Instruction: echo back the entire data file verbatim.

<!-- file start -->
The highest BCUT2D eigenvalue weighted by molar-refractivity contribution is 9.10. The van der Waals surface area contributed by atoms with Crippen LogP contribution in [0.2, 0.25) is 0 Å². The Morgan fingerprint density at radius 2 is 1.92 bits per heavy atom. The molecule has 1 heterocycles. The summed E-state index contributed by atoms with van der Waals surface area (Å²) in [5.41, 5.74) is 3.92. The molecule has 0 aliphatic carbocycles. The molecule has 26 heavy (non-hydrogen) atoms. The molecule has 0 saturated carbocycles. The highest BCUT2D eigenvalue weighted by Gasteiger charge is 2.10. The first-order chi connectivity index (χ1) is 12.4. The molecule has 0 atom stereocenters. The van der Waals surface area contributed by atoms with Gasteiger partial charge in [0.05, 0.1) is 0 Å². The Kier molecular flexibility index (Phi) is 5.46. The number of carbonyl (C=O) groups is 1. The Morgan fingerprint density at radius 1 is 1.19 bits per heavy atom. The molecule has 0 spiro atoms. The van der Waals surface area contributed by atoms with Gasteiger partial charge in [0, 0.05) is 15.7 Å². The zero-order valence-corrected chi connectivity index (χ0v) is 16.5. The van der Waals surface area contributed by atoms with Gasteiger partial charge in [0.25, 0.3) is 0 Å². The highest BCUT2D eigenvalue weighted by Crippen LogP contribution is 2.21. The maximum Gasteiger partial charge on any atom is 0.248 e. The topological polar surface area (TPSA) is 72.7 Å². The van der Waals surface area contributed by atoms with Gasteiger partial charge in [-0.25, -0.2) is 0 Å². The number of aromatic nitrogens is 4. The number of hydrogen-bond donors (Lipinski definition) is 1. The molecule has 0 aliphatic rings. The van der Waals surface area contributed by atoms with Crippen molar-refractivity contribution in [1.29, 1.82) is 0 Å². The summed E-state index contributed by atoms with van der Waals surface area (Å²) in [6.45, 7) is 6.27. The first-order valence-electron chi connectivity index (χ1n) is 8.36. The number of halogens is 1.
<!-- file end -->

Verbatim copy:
The highest BCUT2D eigenvalue weighted by molar-refractivity contribution is 9.10. The van der Waals surface area contributed by atoms with Crippen LogP contribution in [0.2, 0.25) is 0 Å². The Morgan fingerprint density at radius 2 is 1.92 bits per heavy atom. The molecule has 1 heterocycles. The summed E-state index contributed by atoms with van der Waals surface area (Å²) in [5.41, 5.74) is 3.92. The molecule has 0 aliphatic carbocycles. The molecule has 26 heavy (non-hydrogen) atoms. The molecule has 0 saturated carbocycles. The highest BCUT2D eigenvalue weighted by Gasteiger charge is 2.10. The first-order chi connectivity index (χ1) is 12.4. The molecule has 0 atom stereocenters. The van der Waals surface area contributed by atoms with Gasteiger partial charge in [0.05, 0.1) is 0 Å². The Kier molecular flexibility index (Phi) is 5.46. The number of carbonyl (C=O) groups is 1. The Morgan fingerprint density at radius 1 is 1.19 bits per heavy atom. The molecule has 0 spiro atoms. The van der Waals surface area contributed by atoms with Gasteiger partial charge in [0, 0.05) is 15.7 Å². The zero-order valence-corrected chi connectivity index (χ0v) is 16.5. The van der Waals surface area contributed by atoms with Gasteiger partial charge in [0.25, 0.3) is 0 Å². The highest BCUT2D eigenvalue weighted by Crippen LogP contribution is 2.21. The maximum Gasteiger partial charge on any atom is 0.248 e. The topological polar surface area (TPSA) is 72.7 Å². The van der Waals surface area contributed by atoms with Gasteiger partial charge in [-0.25, -0.2) is 0 Å². The number of aromatic nitrogens is 4. The number of hydrogen-bond donors (Lipinski definition) is 1. The molecule has 0 aliphatic rings. The van der Waals surface area contributed by atoms with Crippen molar-refractivity contribution in [1.29, 1.82) is 0 Å². The summed E-state index contributed by atoms with van der Waals surface area (Å²) in [6.45, 7) is 6.27. The first-order valence-electron chi connectivity index (χ1n) is 8.36. The number of halogens is 1.